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Nibbles

frustrum culling slower

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Hi, I made this simple terrain program that uses frustrum culling. The same methode used in Loadrunners QLAND program. So I duplicated the program and simply commented out the frustrum culling calls. My program is slower using frustrum culling that without it. I don''t get it. Scott Email Website
"If you try and don''t succeed, destroy all evidence that you tried."

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Guest Anonymous Poster
Hay


It all depends on how you do it and what you are culling if you use a bad method to cull a huge amount of very simple object/polygons one buy one there could be a way that it could be slower. But then again if you use culling on the node’s of a quad/octree then you will be very efficiently culling a lot of data very quickly. I have no idea how you are coding your app. But you might want to take a look at the cone 3d octree tut, I am quite sure he covers culling (I must get round to reading the tut I have done a quick scan read). I use node and object culling I would say that it is very effective and if you are after high frame rates it is a must have feature.


Anon

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Guest Anonymous Poster
That''s funny, so many people seem to be using the word ''frustrum'' instead of frustum... An example on how an initial spelling error became a pseudo-standard

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yes, a cull meathod that works well with hundreds of thousands of poly''s could be horrible for a thousand.

Alex Broadwin
A-Tronic Software & Design
-----
"if you fail in life, you were destined to fail. If you suceed in life, call me."
"The answer is out there."
"Please help, I''m using Windows!"

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Well doing frustum rejection on each polygon seperately could definitely slow you down. You''d be better off using some sort of octree structure to group your polygons, say have about 50 in each node, and then frustum reject each node, remember the cool thing about octrees is that if a node isn''t in the frustrum then neither are any of its children. If you don''t understand about octrees then this won''t make much sense, check out the Cone3D octree tutorial recently discussed on this msg board for more information.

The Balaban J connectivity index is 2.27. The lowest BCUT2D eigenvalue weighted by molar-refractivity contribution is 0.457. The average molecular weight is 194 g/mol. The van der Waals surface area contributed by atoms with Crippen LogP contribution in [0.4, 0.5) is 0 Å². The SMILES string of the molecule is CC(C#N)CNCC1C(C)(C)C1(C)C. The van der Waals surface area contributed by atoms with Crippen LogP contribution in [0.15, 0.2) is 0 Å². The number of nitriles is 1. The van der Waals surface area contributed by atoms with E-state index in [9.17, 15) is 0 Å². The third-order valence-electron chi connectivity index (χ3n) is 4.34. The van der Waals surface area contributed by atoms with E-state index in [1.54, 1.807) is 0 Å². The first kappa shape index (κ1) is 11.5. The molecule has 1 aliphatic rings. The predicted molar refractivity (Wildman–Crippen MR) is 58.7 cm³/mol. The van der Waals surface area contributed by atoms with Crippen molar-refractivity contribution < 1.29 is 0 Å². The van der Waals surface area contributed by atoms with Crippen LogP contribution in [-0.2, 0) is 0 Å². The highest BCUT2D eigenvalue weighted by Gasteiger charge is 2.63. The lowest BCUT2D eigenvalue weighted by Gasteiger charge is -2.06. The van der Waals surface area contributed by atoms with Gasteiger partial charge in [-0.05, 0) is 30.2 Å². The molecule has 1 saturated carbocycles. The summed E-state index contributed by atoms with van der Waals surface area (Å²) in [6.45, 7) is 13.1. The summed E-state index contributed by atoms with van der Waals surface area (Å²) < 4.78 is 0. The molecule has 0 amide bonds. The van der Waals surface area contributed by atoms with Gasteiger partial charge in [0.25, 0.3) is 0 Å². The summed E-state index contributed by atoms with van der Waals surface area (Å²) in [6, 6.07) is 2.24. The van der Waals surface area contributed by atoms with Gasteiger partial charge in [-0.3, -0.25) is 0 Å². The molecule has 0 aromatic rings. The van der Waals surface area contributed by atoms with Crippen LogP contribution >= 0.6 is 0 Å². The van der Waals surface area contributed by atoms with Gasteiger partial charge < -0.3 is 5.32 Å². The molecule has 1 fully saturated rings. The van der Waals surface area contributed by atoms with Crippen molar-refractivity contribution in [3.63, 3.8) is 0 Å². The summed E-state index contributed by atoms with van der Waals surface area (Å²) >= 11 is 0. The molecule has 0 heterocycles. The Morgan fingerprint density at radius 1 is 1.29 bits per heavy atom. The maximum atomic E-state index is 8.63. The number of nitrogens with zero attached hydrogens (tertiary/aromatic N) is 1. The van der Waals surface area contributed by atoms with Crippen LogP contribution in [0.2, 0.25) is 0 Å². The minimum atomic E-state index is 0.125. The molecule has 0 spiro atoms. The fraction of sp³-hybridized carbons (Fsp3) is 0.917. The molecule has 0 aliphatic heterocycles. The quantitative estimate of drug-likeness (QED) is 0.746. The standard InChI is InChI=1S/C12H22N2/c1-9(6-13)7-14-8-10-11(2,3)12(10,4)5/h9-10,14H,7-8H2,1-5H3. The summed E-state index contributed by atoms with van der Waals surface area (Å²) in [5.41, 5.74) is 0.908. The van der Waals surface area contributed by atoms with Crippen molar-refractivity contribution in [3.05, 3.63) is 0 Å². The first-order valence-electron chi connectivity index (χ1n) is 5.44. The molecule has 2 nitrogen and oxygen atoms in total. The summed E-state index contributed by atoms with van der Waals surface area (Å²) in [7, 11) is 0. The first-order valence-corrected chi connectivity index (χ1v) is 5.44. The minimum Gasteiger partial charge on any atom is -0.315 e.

Obviously the 50 polygons per node can be adjusted to suit your app.

FatalXC

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so basically, the checking of all the polygons to the "frustum" (depending on how many poly''s of course) can/will cause a greater slowdown that just drawing every poly? hmm.

and i just guessed frustrum instead of frustum... i guessed wrong. leave me alone

Scott

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"If you try and don''t succeed, destroy all evidence that you tried."

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That''s right.

The key to culling is to eliminate as much as you can with as few tests as you can... hence we use hierarchical (that looks wrong :/ ) space partitioning techniques (such as BSP trees, Quadtrees, Octrees) to group polys so that we can test in "chunks".

Hug a tree today... your 3D card will thank you

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